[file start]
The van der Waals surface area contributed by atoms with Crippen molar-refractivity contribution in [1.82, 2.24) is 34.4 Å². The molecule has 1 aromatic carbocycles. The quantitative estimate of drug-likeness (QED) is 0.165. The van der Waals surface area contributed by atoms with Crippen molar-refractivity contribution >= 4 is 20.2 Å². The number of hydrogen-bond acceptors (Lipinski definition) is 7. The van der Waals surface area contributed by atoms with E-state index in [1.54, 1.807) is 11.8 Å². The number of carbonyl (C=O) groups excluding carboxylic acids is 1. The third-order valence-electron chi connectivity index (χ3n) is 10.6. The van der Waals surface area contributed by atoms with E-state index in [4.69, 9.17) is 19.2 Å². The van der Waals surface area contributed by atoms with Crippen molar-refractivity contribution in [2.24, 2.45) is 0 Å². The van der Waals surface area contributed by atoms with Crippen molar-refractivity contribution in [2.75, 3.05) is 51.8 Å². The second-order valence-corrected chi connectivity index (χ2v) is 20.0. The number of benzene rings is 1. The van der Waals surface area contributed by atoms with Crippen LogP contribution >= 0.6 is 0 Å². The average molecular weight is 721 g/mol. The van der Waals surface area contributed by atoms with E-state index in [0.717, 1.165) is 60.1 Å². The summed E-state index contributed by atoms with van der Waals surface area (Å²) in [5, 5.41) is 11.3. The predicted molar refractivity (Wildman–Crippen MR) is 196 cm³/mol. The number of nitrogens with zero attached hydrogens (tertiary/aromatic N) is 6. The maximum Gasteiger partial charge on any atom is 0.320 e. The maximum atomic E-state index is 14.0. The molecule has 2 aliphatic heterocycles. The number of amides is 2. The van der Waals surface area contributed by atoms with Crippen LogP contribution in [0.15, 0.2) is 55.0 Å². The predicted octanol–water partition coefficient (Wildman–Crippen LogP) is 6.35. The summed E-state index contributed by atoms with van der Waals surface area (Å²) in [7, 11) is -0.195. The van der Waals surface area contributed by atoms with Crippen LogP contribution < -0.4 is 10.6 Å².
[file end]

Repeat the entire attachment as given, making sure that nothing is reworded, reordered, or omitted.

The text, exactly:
The van der Waals surface area contributed by atoms with Crippen molar-refractivity contribution in [1.82, 2.24) is 34.4 Å². The molecule has 1 aromatic carbocycles. The quantitative estimate of drug-likeness (QED) is 0.165. The van der Waals surface area contributed by atoms with Crippen molar-refractivity contribution >= 4 is 20.2 Å². The number of hydrogen-bond acceptors (Lipinski definition) is 7. The van der Waals surface area contributed by atoms with E-state index in [1.54, 1.807) is 11.8 Å². The number of carbonyl (C=O) groups excluding carboxylic acids is 1. The third-order valence-electron chi connectivity index (χ3n) is 10.6. The van der Waals surface area contributed by atoms with E-state index in [4.69, 9.17) is 19.2 Å². The van der Waals surface area contributed by atoms with Crippen molar-refractivity contribution in [2.24, 2.45) is 0 Å². The van der Waals surface area contributed by atoms with Crippen molar-refractivity contribution in [2.75, 3.05) is 51.8 Å². The second-order valence-corrected chi connectivity index (χ2v) is 20.0. The number of benzene rings is 1. The van der Waals surface area contributed by atoms with Crippen LogP contribution >= 0.6 is 0 Å². The average molecular weight is 721 g/mol. The van der Waals surface area contributed by atoms with E-state index in [0.717, 1.165) is 60.1 Å². The summed E-state index contributed by atoms with van der Waals surface area (Å²) in [5, 5.41) is 11.3. The predicted molar refractivity (Wildman–Crippen MR) is 196 cm³/mol. The number of nitrogens with zero attached hydrogens (tertiary/aromatic N) is 6. The maximum Gasteiger partial charge on any atom is 0.320 e. The maximum atomic E-state index is 14.0. The molecule has 2 aliphatic heterocycles. The number of amides is 2. The van der Waals surface area contributed by atoms with Crippen LogP contribution in [0.15, 0.2) is 55.0 Å². The predicted octanol–water partition coefficient (Wildman–Crippen LogP) is 6.35. The summed E-state index contributed by atoms with van der Waals surface area (Å²) in [7, 11) is -0.195. The van der Waals surface area contributed by atoms with Crippen LogP contribution < -0.4 is 10.6 Å².